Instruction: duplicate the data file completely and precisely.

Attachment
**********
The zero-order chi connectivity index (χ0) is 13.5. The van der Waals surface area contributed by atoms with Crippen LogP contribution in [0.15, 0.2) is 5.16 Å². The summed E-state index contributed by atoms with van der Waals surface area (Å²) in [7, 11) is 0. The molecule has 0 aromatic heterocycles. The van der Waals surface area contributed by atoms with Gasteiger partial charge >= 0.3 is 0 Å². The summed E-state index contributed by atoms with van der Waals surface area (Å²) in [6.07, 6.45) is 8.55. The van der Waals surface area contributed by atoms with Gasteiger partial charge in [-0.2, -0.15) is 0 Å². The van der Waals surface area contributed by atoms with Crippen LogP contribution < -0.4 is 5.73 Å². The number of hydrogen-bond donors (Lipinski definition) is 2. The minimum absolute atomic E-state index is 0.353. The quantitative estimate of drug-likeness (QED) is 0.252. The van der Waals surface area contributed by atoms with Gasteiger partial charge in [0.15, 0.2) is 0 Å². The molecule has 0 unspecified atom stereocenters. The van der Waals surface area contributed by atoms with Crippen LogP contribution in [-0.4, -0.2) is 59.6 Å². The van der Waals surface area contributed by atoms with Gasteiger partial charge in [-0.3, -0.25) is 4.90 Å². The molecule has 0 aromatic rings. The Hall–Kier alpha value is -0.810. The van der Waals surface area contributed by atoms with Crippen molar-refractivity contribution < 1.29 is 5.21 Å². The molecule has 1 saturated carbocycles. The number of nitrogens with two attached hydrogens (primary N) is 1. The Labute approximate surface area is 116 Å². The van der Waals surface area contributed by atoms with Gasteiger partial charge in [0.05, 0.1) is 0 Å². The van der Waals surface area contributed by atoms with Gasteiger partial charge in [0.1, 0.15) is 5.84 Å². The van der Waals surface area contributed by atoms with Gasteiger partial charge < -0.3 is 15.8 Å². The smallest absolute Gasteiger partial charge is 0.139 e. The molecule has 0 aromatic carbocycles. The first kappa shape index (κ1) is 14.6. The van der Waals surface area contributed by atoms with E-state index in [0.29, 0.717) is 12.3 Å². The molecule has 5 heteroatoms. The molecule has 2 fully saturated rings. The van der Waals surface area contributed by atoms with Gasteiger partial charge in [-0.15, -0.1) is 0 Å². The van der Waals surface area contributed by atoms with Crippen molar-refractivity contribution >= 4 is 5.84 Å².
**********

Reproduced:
The zero-order chi connectivity index (χ0) is 13.5. The van der Waals surface area contributed by atoms with Crippen LogP contribution in [0.15, 0.2) is 5.16 Å². The summed E-state index contributed by atoms with van der Waals surface area (Å²) in [7, 11) is 0. The molecule has 0 aromatic heterocycles. The van der Waals surface area contributed by atoms with Gasteiger partial charge >= 0.3 is 0 Å². The summed E-state index contributed by atoms with van der Waals surface area (Å²) in [6.07, 6.45) is 8.55. The van der Waals surface area contributed by atoms with Gasteiger partial charge in [-0.2, -0.15) is 0 Å². The van der Waals surface area contributed by atoms with Crippen LogP contribution < -0.4 is 5.73 Å². The number of hydrogen-bond donors (Lipinski definition) is 2. The minimum absolute atomic E-state index is 0.353. The quantitative estimate of drug-likeness (QED) is 0.252. The van der Waals surface area contributed by atoms with Gasteiger partial charge in [0.15, 0.2) is 0 Å². The molecule has 0 unspecified atom stereocenters. The van der Waals surface area contributed by atoms with Crippen LogP contribution in [-0.4, -0.2) is 59.6 Å². The van der Waals surface area contributed by atoms with Gasteiger partial charge in [-0.3, -0.25) is 4.90 Å². The molecule has 0 aromatic rings. The Hall–Kier alpha value is -0.810. The van der Waals surface area contributed by atoms with Crippen molar-refractivity contribution < 1.29 is 5.21 Å². The molecule has 1 saturated carbocycles. The number of nitrogens with two attached hydrogens (primary N) is 1. The Labute approximate surface area is 116 Å². The van der Waals surface area contributed by atoms with Gasteiger partial charge in [0.05, 0.1) is 0 Å². The van der Waals surface area contributed by atoms with Gasteiger partial charge in [0.1, 0.15) is 5.84 Å². The van der Waals surface area contributed by atoms with Gasteiger partial charge < -0.3 is 15.8 Å². The smallest absolute Gasteiger partial charge is 0.139 e. The molecule has 0 aromatic carbocycles. The first kappa shape index (κ1) is 14.6. The van der Waals surface area contributed by atoms with E-state index in [0.29, 0.717) is 12.3 Å². The molecule has 5 heteroatoms. The molecule has 2 fully saturated rings. The van der Waals surface area contributed by atoms with Gasteiger partial charge in [-0.15, -0.1) is 0 Å². The van der Waals surface area contributed by atoms with Crippen molar-refractivity contribution >= 4 is 5.84 Å².